Status of NZ1: Gevo has demonstrated a substantial commitment to South Dakota by investing approximately $100 million in the NZ1 project to date for engineering, site development, and long lead equipment. The completed engineering work covers carbohydrates to ethanol, ethanol to jet fuel, and the balance of plant, with multiple patents filed to protect innovations. The project’s financing for NZ1 is currently in progress, and efforts are underway to finalize price and schedule for the engineering, procurement, and construction (EPC) contracts. In addition, the company has entered the due diligence process for a Department of Energy loan guarantee, indicating a pursuit of further financial support. Furthermore, Gevo has agreements with farmers covering over 57,000
    acres in the region in our Climate Smart Commodities program, monitored by Verity, a positive step towards securing essential resources.
    It is important to note that the Gevo NZ1 design is a “design one, build many” approach. Gevo owns the plant design and is working hard to make sure that the designs could also be applied at other sites with a minimum amount of change. Gevo is pursuing several other locations across the Midwest to build out our plant network. It currently has a purchase option in place for another attractive potential site in Southeast South Dakota. No decisions havebeen made to move forward, but this site may have the potential for a future Gevo plant.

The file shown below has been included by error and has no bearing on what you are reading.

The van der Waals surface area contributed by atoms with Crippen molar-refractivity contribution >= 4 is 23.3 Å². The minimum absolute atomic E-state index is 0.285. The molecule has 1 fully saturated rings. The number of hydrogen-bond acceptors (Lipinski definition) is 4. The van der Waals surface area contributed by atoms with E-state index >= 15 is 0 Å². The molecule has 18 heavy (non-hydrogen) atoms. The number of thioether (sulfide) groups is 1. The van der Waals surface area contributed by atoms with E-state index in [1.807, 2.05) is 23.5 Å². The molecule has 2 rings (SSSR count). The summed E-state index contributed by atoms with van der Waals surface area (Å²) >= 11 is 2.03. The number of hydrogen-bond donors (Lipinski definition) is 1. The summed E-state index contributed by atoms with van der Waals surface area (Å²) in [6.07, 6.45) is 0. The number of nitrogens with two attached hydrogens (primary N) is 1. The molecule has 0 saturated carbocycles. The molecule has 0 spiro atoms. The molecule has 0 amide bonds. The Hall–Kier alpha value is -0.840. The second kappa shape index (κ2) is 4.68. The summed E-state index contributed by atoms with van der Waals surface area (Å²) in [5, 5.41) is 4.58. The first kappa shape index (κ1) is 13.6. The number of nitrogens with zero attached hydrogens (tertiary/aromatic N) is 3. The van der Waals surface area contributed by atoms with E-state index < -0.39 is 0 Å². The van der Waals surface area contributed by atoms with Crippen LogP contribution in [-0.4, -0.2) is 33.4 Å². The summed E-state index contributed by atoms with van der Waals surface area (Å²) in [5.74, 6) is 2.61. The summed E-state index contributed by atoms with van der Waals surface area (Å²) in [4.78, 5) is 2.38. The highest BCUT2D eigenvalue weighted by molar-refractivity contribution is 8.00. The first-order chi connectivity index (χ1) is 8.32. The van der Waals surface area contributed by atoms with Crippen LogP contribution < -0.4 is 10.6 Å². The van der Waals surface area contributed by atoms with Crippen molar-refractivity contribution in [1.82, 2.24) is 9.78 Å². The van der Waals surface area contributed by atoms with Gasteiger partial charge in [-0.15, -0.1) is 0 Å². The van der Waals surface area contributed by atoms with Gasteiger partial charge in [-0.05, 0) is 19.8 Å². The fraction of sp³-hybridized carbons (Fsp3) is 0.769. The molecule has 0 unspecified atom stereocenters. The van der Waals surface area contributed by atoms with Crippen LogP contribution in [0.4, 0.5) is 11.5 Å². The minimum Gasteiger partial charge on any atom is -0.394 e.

Gevo: The Lake Preston NZ1 facility is estimated to be the largest economic development project in South Dakota history with an estimated annual regional value of greater than $200 million. It is also expected to:
    • Attract capital investment of potentially over $1 billion
    • Create approximately 450 fulltime jobs (direct, indirect, and induced)
    • Annually source 38 million bushels of locally grown corn from sustainable agriculture practices
    • Annually produce 65 million gallons of renewable transportation fuels
    • Annually produce ~1.5 billion pounds of low carbon animal feed and protein on a wet basis to put back into the region and market
    • Annually produce ~34 million pounds of low carbon corn oil, which is a valuable feedstock to produce renewable diesel or biodiesel
    • Capture and sequester up to 290,000 tons of biogenic CO2